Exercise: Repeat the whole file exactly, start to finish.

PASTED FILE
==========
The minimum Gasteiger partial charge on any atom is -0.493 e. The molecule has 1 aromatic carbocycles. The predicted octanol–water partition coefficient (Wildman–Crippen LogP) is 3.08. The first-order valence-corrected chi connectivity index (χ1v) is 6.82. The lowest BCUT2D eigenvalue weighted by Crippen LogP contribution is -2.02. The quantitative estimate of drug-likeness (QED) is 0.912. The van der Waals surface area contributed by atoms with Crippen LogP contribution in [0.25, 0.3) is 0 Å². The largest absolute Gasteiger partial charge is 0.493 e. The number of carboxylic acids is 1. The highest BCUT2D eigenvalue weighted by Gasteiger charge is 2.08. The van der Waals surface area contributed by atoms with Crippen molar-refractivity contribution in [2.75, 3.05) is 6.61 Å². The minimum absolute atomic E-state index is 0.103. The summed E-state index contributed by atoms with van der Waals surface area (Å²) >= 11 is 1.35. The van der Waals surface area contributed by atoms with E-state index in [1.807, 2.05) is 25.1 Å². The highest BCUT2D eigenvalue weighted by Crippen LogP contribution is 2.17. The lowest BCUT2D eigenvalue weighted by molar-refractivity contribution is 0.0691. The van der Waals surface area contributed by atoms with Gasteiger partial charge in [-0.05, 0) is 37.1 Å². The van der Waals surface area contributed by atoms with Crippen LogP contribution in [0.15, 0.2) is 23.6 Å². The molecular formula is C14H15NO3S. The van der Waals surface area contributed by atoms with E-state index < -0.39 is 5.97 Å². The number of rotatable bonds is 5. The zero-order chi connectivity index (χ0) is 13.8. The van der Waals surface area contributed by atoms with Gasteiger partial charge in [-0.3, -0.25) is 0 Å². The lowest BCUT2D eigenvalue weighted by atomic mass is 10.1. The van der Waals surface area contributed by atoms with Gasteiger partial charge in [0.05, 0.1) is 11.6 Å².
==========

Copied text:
The minimum Gasteiger partial charge on any atom is -0.493 e. The molecule has 1 aromatic carbocycles. The predicted octanol–water partition coefficient (Wildman–Crippen LogP) is 3.08. The first-order valence-corrected chi connectivity index (χ1v) is 6.82. The lowest BCUT2D eigenvalue weighted by Crippen LogP contribution is -2.02. The quantitative estimate of drug-likeness (QED) is 0.912. The van der Waals surface area contributed by atoms with Crippen LogP contribution in [0.25, 0.3) is 0 Å². The largest absolute Gasteiger partial charge is 0.493 e. The number of carboxylic acids is 1. The highest BCUT2D eigenvalue weighted by Gasteiger charge is 2.08. The van der Waals surface area contributed by atoms with Crippen molar-refractivity contribution in [2.75, 3.05) is 6.61 Å². The minimum absolute atomic E-state index is 0.103. The summed E-state index contributed by atoms with van der Waals surface area (Å²) >= 11 is 1.35. The van der Waals surface area contributed by atoms with E-state index in [1.807, 2.05) is 25.1 Å². The highest BCUT2D eigenvalue weighted by Crippen LogP contribution is 2.17. The lowest BCUT2D eigenvalue weighted by molar-refractivity contribution is 0.0691. The van der Waals surface area contributed by atoms with Gasteiger partial charge in [-0.05, 0) is 37.1 Å². The van der Waals surface area contributed by atoms with Crippen LogP contribution in [0.15, 0.2) is 23.6 Å². The molecular formula is C14H15NO3S. The van der Waals surface area contributed by atoms with E-state index < -0.39 is 5.97 Å². The number of rotatable bonds is 5. The zero-order chi connectivity index (χ0) is 13.8. The van der Waals surface area contributed by atoms with Gasteiger partial charge in [-0.3, -0.25) is 0 Å². The lowest BCUT2D eigenvalue weighted by atomic mass is 10.1. The van der Waals surface area contributed by atoms with Gasteiger partial charge in [0.05, 0.1) is 11.6 Å².